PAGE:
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Götterdämmerung (The Twilight of the Gods), Act I

In the hall of the Gibichungs, lord Gunther asks his clever half-brother Hagen (whose father is Alberich) how could he win more fame and glory. Hagen says that Gunther should marry and only one wife would be noble enough for him: Bruennhilde who is surrounded by magic fire which only the bravest of heroes can penetrate. Gunther moans: he lacks the courage for such a task, why did Hagen have to mention that? Hagen says that indeed, the one with such courage is Siegfried - who is the person Gunther's sister, Gutrune, should marry. Gutrune thinks Hagen is jesting: how could she charm the bravest hero in the world? Hagen reminds her of a magic potion which would make Siegfried lose his memory and fall in love with the first woman he sees. Gunther admires Hagen's cleverness, but asks how they can find Siegfried.

Hagen replies that Siegfried is wandering, searching for new heroic deeds to be achieved and he might drop in here any day. Surprise surprise, that's when we hear Siegfried's hunting-horn. He has come to visit the castle and wants to see Gunther, Gibich's son. Hagen calls him by name (explaining later that of course everybody had heard of such a great hero and that's how he knew Siegfried). Siegfried wants Gunther to either fight with him or become his friend. Gunther, who evidently is not the bravest of living men, prefers to become his friend. Hagen leads Grane to the stables as Siegfried follows Gunther into the castle.

As Hagen returns, he inquires if it is true that Siegfried is really the owner of the Nibelung treasure hoard. Siegfried briefly describes his encounter with Fafner. Hagen asks if Siegfried took anything from the hoard. Siegfried shows him the Tarnhelm, which Hagen immediately identifies. He tells Siegfried of its powers: it allows its wearer to change shape at will and to travel from one place to another at the speed of his thought (this latter power was never mentioned nor used before). Siegfried also mentions the Ring and says "a most marvellous lady" is keeping it safe. Gutrune appears and gives a "welcoming toast" to Siegfried. It is the magic potion which makes Siegfried lose his memory and fall madly in love with Gutrune. The unfortunate Siegfried drinks the toast "for Bruennhilde" [he speaks these words "aside" so Gunther does not know that Siegfried's beloved is none other than Bruennhilde].

Siegfried wants now to marry Gutrune. When hears about Gunther's "beloved", Bruennhilde, and the fires which surround her rock, his mind is struggling to throw off the spell of amnesia, but up to no avail. He devises an ingenious plan: he will use the magic of the Tarnhelm to disguise himself as Gunther and win Bruennhilde for Gunther, if Gunther lets him marry his sister, Gutrune. It's a deal, says Gunther and Hagen makes Gunther and Siegfried swear an oath of bloodbrotherhood before Siegfried leaves to conquer Bruennhilde for Gunther. [It is indeed possible - even likely - that Gunther never realized Bruennhilde was Siegfried's beloved. Had he known that, he might not have been so eager to take part in this plot]. Hagen sits on watch, waiting for Siegfried's return and when left alone, reveals his true plans: he is only interested in the Ring and is using Siegfried and his half-brother, Gunther, only as pawns in his master scheme.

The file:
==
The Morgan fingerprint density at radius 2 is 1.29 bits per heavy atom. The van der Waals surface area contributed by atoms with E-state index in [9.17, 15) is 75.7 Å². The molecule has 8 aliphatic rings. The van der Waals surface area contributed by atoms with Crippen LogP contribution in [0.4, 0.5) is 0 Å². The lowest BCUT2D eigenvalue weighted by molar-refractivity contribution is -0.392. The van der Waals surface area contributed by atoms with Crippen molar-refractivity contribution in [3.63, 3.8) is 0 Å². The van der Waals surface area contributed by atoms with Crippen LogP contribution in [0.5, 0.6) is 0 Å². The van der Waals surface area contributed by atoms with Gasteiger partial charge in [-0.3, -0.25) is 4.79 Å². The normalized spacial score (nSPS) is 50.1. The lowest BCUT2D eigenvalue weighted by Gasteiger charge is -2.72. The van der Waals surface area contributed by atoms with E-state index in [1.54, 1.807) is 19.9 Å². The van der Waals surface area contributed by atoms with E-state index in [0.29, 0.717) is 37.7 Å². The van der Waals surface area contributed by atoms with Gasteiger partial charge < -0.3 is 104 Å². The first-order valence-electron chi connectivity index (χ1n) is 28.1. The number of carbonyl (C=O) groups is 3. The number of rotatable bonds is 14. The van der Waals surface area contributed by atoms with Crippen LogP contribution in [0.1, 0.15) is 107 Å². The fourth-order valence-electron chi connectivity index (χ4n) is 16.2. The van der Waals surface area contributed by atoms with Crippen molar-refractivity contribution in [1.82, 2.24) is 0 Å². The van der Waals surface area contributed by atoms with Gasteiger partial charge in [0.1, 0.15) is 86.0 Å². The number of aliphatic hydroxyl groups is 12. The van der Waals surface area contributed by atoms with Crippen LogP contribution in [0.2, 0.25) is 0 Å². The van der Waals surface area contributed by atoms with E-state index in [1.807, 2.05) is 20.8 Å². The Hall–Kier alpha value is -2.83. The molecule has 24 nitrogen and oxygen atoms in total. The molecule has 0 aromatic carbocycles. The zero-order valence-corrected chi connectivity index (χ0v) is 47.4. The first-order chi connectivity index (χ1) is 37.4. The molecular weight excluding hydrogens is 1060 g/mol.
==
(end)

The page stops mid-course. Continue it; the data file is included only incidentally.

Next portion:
Meanwhile, Bruennhilde has a visitor: her Valkyrie sister, Waltraute, rides in on a flying Valkyrie horse with a clap of thunder - against Wotan's orders. She tells Bruennhilde the lates news from Valhalla: how Wotan no longer goes wandering, but just sits on his throne, doing nothing. Wotan has said that only if Bruennhilde would give the Ring back to the Rhinemaidens, the gods and the whole world would be freed from its Curse. Bruennhilde has no intention of throwing her precious Ring away and she angrily tells Waltraute to leave. Waltraute, seeing that her pleads can only be refused, leaves predicting some horrid fate for Bruennhilde, gods and everyone.

Bruennhilde hears a horn - she thinks Siegfried is coming back. But the figure who emerges from the fire is Gunther (actually Siegfried in Gunther's guise). He imitates Gunther's voice and informs the terror-stricken Bruennhilde that she is now Gunther's wife. He takes the Ring from Bruennhilde's finger. He decides to spend the night here, but proclaims that Nothung will guard his oath of bloodbrotherhood during the night.

Next:Götterdämmerung, Act II

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